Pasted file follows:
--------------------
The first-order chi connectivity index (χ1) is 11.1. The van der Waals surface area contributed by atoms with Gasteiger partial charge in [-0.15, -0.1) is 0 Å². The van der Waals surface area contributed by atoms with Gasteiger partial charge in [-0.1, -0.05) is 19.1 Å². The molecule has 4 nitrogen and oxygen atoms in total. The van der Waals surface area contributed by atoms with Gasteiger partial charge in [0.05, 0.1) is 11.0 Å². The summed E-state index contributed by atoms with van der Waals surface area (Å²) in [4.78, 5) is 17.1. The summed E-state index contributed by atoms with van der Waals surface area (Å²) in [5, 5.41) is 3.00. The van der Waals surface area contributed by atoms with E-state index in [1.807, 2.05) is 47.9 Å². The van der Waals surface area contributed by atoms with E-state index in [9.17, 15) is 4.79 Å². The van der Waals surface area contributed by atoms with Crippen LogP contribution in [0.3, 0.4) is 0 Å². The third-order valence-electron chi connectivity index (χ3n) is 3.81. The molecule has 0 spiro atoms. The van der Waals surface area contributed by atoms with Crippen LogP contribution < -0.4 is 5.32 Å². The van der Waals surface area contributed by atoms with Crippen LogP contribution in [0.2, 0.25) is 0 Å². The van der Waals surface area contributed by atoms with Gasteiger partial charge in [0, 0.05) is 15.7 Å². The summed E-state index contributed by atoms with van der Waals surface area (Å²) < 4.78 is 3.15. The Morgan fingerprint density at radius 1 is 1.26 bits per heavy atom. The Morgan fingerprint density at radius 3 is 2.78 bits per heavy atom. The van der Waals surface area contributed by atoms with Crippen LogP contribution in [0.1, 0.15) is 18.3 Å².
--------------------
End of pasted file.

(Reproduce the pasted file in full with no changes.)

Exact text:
The first-order chi connectivity index (χ1) is 11.1. The van der Waals surface area contributed by atoms with Gasteiger partial charge in [-0.15, -0.1) is 0 Å². The van der Waals surface area contributed by atoms with Gasteiger partial charge in [-0.1, -0.05) is 19.1 Å². The molecule has 4 nitrogen and oxygen atoms in total. The van der Waals surface area contributed by atoms with Gasteiger partial charge in [0.05, 0.1) is 11.0 Å². The summed E-state index contributed by atoms with van der Waals surface area (Å²) in [4.78, 5) is 17.1. The summed E-state index contributed by atoms with van der Waals surface area (Å²) in [5, 5.41) is 3.00. The van der Waals surface area contributed by atoms with E-state index in [1.807, 2.05) is 47.9 Å². The van der Waals surface area contributed by atoms with E-state index in [9.17, 15) is 4.79 Å². The van der Waals surface area contributed by atoms with Crippen LogP contribution in [0.3, 0.4) is 0 Å². The third-order valence-electron chi connectivity index (χ3n) is 3.81. The molecule has 0 spiro atoms. The van der Waals surface area contributed by atoms with Crippen LogP contribution < -0.4 is 5.32 Å². The van der Waals surface area contributed by atoms with Crippen LogP contribution in [0.2, 0.25) is 0 Å². The van der Waals surface area contributed by atoms with Gasteiger partial charge in [0, 0.05) is 15.7 Å². The summed E-state index contributed by atoms with van der Waals surface area (Å²) < 4.78 is 3.15. The Morgan fingerprint density at radius 1 is 1.26 bits per heavy atom. The Morgan fingerprint density at radius 3 is 2.78 bits per heavy atom. The van der Waals surface area contributed by atoms with Crippen LogP contribution in [0.1, 0.15) is 18.3 Å².